Virtually every job ad or job description, nowadays, lists a whole bunch of ‘competences’ that the ideal candidate should have. But what do we mean exactly when we’re talking about ‘competences’? We’ll be answering this question with ten examples.
What are competences?
competence – a combination of knowledge, skills, attitudes, and/or personal traits demonstrated in a person’s behavior that allows them to achieve certain objectives in a work‑related setting
A competence is, in effect, a combination of the following three elements:
- Knowledge: information and experience
- Skills: primarily, highly developed physical and/or mental abilities and coordination required to perform a certain task
- Attitudes/personal traits: a person’s values in terms of how they define them as an individual and how they relate to and interact with their surroundings
We use these three elements to achieve work‑related goals, for example, higher productivity, increased turnover, improved work environment, or better brand perception.
Even though we often use the terms ‘skill’ and ‘competence’ interchangeably, there’s a big difference. As you read above, a skill is just one of the three elements making up a competence.
Read our article Skills & competences – the difference for an in‑depth discussion.
The explanation above may sound a little vague or abstract. So, let’s illustrate the term ‘competence’ further, using a few examples.
- Adaptability/Flexibility: an ability to act effectively even in the face of changing working conditions, tasks, and responsibilities
- Communicativeness: an ability to express oneself fully, both verbally and in writing, to formulate ideas clearly and concisely, and to communicate and present these to others
- Engagement: a state of being whereby an individual feels connected to the task they are performing or a profession they practice, and in doing so have a positive effect on others around them.
- Collegiality: an ability to take into account the needs and interests of other people in an individual’s working environment.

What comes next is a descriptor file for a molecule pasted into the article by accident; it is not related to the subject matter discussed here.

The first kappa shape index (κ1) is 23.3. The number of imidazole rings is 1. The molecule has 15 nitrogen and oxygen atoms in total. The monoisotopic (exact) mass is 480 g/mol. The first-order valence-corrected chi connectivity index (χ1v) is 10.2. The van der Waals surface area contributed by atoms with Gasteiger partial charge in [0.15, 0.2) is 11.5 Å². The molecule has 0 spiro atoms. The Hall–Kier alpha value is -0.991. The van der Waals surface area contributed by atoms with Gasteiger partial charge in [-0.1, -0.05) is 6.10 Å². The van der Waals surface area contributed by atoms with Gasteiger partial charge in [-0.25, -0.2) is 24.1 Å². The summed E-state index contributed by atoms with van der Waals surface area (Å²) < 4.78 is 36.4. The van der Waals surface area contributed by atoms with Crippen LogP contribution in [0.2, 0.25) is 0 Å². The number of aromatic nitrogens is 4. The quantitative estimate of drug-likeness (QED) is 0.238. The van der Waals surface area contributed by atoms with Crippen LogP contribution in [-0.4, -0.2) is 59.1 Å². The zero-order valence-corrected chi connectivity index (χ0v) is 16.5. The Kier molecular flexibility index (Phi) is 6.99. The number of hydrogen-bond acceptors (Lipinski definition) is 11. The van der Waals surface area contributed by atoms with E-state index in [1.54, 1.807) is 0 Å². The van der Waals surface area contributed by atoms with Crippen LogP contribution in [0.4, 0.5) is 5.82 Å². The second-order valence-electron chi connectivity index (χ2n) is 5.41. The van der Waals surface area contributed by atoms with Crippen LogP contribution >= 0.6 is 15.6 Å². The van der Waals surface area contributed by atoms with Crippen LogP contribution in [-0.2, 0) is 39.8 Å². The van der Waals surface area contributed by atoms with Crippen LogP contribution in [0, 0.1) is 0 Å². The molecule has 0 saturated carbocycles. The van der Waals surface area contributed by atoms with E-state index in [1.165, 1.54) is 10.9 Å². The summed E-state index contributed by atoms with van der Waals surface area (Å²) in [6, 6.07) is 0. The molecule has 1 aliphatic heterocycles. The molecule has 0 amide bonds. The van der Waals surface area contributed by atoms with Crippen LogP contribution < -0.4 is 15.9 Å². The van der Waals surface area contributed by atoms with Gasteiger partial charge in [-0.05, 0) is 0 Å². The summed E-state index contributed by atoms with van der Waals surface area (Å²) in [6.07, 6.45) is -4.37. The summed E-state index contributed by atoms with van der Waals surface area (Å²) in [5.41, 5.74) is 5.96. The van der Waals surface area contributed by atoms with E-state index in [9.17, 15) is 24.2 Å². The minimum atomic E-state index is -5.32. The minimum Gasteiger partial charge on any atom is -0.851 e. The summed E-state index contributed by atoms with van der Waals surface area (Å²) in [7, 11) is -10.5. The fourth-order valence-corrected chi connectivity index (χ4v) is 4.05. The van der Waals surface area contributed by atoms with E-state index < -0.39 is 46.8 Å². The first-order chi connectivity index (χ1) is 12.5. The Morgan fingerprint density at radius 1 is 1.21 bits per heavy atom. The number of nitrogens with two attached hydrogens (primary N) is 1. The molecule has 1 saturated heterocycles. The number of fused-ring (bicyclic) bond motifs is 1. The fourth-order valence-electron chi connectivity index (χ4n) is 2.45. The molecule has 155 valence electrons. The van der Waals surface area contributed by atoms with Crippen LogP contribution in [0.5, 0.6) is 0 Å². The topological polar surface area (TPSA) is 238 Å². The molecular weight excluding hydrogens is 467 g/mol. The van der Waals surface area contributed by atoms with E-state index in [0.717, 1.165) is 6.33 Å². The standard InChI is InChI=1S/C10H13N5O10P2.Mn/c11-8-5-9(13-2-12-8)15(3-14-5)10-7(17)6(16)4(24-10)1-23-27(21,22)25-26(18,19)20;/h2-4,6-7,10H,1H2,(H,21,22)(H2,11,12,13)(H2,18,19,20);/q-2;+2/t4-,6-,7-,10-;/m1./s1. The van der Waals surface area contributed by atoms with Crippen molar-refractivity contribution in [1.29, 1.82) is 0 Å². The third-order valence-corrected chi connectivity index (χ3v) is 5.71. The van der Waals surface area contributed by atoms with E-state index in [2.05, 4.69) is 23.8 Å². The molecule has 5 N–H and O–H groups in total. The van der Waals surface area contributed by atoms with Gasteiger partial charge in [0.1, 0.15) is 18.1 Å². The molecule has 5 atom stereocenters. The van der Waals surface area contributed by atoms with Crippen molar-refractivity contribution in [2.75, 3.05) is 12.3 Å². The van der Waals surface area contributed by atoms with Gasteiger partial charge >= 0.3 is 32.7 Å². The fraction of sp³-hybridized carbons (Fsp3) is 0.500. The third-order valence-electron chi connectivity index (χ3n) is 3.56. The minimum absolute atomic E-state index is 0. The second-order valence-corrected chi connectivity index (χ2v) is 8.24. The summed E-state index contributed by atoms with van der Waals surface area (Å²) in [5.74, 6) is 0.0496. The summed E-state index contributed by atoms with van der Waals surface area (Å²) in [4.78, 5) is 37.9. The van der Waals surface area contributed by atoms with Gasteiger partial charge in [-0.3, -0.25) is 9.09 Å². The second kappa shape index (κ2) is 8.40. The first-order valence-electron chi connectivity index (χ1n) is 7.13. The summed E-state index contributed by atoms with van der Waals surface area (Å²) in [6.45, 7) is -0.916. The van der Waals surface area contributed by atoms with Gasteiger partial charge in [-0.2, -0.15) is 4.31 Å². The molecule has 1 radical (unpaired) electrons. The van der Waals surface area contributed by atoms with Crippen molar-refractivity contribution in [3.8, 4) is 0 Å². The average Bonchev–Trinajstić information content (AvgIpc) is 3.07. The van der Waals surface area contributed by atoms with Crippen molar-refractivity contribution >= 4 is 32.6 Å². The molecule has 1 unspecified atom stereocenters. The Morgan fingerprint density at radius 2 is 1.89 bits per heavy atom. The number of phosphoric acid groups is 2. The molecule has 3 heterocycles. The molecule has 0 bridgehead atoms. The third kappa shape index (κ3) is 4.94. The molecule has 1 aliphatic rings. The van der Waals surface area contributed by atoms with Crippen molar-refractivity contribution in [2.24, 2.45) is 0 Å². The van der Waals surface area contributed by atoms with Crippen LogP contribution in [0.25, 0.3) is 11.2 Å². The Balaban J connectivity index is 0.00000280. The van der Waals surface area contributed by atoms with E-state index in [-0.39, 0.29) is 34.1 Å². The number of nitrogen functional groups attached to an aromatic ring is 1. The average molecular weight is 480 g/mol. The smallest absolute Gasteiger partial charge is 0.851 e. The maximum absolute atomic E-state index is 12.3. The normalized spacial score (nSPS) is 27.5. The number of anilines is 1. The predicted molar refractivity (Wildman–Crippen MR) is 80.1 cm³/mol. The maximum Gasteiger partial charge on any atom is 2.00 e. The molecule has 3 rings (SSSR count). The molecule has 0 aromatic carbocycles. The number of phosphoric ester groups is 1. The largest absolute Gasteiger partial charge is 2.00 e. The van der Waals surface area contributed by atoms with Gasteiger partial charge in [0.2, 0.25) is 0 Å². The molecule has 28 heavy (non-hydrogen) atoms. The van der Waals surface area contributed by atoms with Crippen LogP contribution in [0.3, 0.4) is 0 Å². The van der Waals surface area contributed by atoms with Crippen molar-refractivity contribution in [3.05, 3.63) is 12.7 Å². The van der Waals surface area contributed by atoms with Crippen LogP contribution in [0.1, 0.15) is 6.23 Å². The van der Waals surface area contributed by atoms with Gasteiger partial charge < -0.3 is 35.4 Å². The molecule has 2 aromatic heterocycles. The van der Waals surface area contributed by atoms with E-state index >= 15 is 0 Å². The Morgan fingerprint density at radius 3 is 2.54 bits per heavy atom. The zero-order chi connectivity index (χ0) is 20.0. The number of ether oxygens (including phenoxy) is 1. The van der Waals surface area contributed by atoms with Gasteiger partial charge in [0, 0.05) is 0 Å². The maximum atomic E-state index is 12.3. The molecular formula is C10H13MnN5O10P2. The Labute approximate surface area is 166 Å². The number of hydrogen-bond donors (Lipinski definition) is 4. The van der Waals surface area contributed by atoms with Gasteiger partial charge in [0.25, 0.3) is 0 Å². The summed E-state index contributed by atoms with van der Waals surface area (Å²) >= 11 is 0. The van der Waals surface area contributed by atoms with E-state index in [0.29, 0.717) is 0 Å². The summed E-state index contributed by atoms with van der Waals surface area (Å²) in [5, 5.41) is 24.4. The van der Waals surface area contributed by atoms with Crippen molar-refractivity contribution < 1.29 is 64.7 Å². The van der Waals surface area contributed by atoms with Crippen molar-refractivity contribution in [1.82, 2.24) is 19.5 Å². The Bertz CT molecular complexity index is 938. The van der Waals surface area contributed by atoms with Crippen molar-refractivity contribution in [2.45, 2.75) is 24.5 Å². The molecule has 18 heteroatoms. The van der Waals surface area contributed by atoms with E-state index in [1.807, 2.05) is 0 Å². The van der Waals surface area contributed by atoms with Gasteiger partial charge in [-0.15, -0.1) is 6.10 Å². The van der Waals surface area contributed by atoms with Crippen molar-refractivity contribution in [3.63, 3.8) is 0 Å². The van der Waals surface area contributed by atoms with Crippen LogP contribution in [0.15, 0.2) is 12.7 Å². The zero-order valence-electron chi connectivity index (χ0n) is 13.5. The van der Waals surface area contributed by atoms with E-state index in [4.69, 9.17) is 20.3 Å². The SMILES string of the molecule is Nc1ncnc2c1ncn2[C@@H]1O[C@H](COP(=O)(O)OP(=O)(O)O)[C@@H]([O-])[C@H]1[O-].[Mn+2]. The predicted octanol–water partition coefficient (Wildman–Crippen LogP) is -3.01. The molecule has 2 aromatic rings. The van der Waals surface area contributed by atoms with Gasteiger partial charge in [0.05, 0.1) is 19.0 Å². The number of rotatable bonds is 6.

- Rallying Ability: an ability to garner people’s support in order to achieve an objective or to bring about change, and to turn potential resistance to new plans or reforms into a positive force.
- Learning Ability: an ability to take on, analyze, and process new ideas quickly and easily, and to apply these immediately in a work setting.
- Networking Skills: an ability to establish, nurture, and cement working relationships, coalitions, and partnerships, both inside and outside the organization.
- Leadership: an ability to unify and steer a group of people, and to establish and maintain enduring partnerships.
- Resilience: an ability to perform effectively, even when under pressure and/or in the face of setbacks and opposition.
- Self‑Reflection: an ability to see one’s own strengths and weaknesses, convictions, qualities, ambitions, and interests.
The focus is shifting towards skills in our modern‑day society and economy. Traditional schooling, qualifications, and ready knowledge are becoming less and less relevant as on‑the‑job learning becomes easier and easier with our ability to search and find information, and with the availability of a useful tool for every task.
It’s sensible for your company to keep track of which skills you already have and which you’re still missing. Skills matrices are useful tools for mapping your staff’s skills and competences.